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The ski industry’s dirty secret

Dear Editor:

I am an exiled ski instructor. I have taught full-time most winters since 1979, from Bridger Bowl to Park City to Jackson Hole, and a few other smaller mountains. I can tell you first hand the whole ski-school industry is unfair and dysfunctional.

Ski school is a pyramid scheme, whether through the mountain management or Professional Ski Instructors of America (PSIA). They welcome new instructors without hesitation or much training, making them L-I “certified” in a hurry. The few PSIA gods at the top make money off registration fees, clinic fees, exam fees and dues. They block a high percentage from achieving L-II, and they block an extremely high percentage like me from ever achieving L-III Certification.

The PSIA gods are condescending to anyone they can keep below them, and they don’t care how bad the instruction is to the general public, because they make money off the new instructors rather than the general public. A $700/day private should not be taught by a new guy making a measly 10 percent; and guys like me should get at least 50 or 60 percent. An Olympic racer can waltz in, and the sky is the limit for his pay, even if he doesn’t know how to teach. Being a great skier since birth does not make you a great teacher.

PSIA has a lot of shenanigans going on. One reason snowboarding came along was because ski school was not getting the job done. Disgruntled ski instructors noticed that, “If I become a snowboard instructor instead, I can get around the PSIA gods and even become an American Association of Snowboard Instructors (AASI) god. When shaped skis came along, PSIA found a way to make ski techniques triple difficult. The great reformation in the ski industry is very interesting and full of smoke and mirrors, and only a handful of guys like me dare to talk about it.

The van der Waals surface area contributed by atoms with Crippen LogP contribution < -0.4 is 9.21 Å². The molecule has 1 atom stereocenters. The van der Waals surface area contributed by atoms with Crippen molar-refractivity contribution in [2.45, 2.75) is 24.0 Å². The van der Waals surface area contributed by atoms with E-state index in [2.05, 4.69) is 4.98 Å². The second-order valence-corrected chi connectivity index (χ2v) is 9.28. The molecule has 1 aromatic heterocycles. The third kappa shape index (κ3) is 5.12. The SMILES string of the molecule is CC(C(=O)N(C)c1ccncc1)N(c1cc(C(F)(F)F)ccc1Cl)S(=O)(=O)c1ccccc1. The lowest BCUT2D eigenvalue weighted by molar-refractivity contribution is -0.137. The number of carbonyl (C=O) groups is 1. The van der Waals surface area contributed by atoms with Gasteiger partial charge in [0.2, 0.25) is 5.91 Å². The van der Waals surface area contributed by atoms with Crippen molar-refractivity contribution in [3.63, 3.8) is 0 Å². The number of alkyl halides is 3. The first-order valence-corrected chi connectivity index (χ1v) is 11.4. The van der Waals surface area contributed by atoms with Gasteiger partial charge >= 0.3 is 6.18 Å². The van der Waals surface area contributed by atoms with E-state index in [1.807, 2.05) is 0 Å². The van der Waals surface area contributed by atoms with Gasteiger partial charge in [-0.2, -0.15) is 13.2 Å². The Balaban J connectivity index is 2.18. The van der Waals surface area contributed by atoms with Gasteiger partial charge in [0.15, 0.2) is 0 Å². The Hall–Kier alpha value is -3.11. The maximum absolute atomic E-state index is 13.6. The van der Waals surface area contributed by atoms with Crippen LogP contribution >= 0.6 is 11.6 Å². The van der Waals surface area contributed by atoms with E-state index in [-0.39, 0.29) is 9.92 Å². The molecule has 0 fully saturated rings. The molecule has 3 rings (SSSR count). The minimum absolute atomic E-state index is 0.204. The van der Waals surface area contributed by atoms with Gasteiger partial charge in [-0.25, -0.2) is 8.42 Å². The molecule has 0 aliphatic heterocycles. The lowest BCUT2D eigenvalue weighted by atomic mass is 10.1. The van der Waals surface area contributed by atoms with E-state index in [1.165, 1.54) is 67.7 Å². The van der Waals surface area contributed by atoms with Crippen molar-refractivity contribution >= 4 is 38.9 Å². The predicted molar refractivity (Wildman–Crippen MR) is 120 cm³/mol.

Two great books currently out expose the whole fiasco. One is called “The Greatest Ski Instructor In the West,” and the other is called “One Good Turn Deserves Another — Heinsian Downhill Skiing.” Management and PSIA would not want these two books to fall into the hands of instructors at the bottom or in the middle ranks, nor would they want the general public to know.

Fight on, Mulcahy! The meek are starting to inherit the earth.

Gary Heins

St. Johns, Ariz.


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